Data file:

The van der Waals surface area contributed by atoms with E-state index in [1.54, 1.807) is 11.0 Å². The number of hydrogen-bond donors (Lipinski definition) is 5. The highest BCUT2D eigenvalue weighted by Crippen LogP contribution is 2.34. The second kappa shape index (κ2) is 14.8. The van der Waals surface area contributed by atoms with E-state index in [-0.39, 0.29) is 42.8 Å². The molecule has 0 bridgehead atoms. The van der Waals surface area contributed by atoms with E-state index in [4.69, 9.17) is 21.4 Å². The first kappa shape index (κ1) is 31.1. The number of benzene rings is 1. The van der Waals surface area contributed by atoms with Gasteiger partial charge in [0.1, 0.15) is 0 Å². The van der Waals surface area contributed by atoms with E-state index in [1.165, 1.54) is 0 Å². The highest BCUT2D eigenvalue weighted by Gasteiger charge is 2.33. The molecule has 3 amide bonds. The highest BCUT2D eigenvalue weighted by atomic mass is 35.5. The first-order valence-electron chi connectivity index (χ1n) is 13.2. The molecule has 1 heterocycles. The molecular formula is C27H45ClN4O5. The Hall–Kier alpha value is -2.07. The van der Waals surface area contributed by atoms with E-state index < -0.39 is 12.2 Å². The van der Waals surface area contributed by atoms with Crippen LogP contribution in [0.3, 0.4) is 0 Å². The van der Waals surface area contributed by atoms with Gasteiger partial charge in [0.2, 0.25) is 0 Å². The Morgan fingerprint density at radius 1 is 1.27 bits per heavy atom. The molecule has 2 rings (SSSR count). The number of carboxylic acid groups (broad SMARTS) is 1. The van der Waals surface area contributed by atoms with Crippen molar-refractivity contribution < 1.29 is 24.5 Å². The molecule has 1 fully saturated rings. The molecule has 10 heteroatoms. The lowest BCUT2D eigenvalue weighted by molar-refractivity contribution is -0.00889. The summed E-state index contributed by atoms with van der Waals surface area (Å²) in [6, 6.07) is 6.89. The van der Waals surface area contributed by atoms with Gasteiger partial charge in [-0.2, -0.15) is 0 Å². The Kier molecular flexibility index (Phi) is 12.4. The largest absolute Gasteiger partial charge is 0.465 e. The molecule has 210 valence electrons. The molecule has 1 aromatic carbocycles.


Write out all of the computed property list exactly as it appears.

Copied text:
The van der Waals surface area contributed by atoms with E-state index in [1.54, 1.807) is 11.0 Å². The number of hydrogen-bond donors (Lipinski definition) is 5. The highest BCUT2D eigenvalue weighted by Crippen LogP contribution is 2.34. The second kappa shape index (κ2) is 14.8. The van der Waals surface area contributed by atoms with E-state index in [-0.39, 0.29) is 42.8 Å². The molecule has 0 bridgehead atoms. The van der Waals surface area contributed by atoms with E-state index in [4.69, 9.17) is 21.4 Å². The first kappa shape index (κ1) is 31.1. The number of benzene rings is 1. The van der Waals surface area contributed by atoms with Gasteiger partial charge in [0.1, 0.15) is 0 Å². The van der Waals surface area contributed by atoms with E-state index in [1.165, 1.54) is 0 Å². The highest BCUT2D eigenvalue weighted by Gasteiger charge is 2.33. The molecule has 3 amide bonds. The highest BCUT2D eigenvalue weighted by atomic mass is 35.5. The first-order valence-electron chi connectivity index (χ1n) is 13.2. The molecule has 1 heterocycles. The molecular formula is C27H45ClN4O5. The Hall–Kier alpha value is -2.07. The van der Waals surface area contributed by atoms with E-state index < -0.39 is 12.2 Å². The van der Waals surface area contributed by atoms with Crippen LogP contribution in [0.3, 0.4) is 0 Å². The van der Waals surface area contributed by atoms with Gasteiger partial charge in [0.2, 0.25) is 0 Å². The Morgan fingerprint density at radius 1 is 1.27 bits per heavy atom. The molecule has 2 rings (SSSR count). The number of carboxylic acid groups (broad SMARTS) is 1. The van der Waals surface area contributed by atoms with Crippen molar-refractivity contribution < 1.29 is 24.5 Å². The molecule has 1 fully saturated rings. The molecule has 10 heteroatoms. The lowest BCUT2D eigenvalue weighted by molar-refractivity contribution is -0.00889. The summed E-state index contributed by atoms with van der Waals surface area (Å²) in [6, 6.07) is 6.89. The van der Waals surface area contributed by atoms with Gasteiger partial charge in [-0.2, -0.15) is 0 Å². The Kier molecular flexibility index (Phi) is 12.4. The largest absolute Gasteiger partial charge is 0.465 e. The molecule has 210 valence electrons. The molecule has 1 aromatic carbocycles.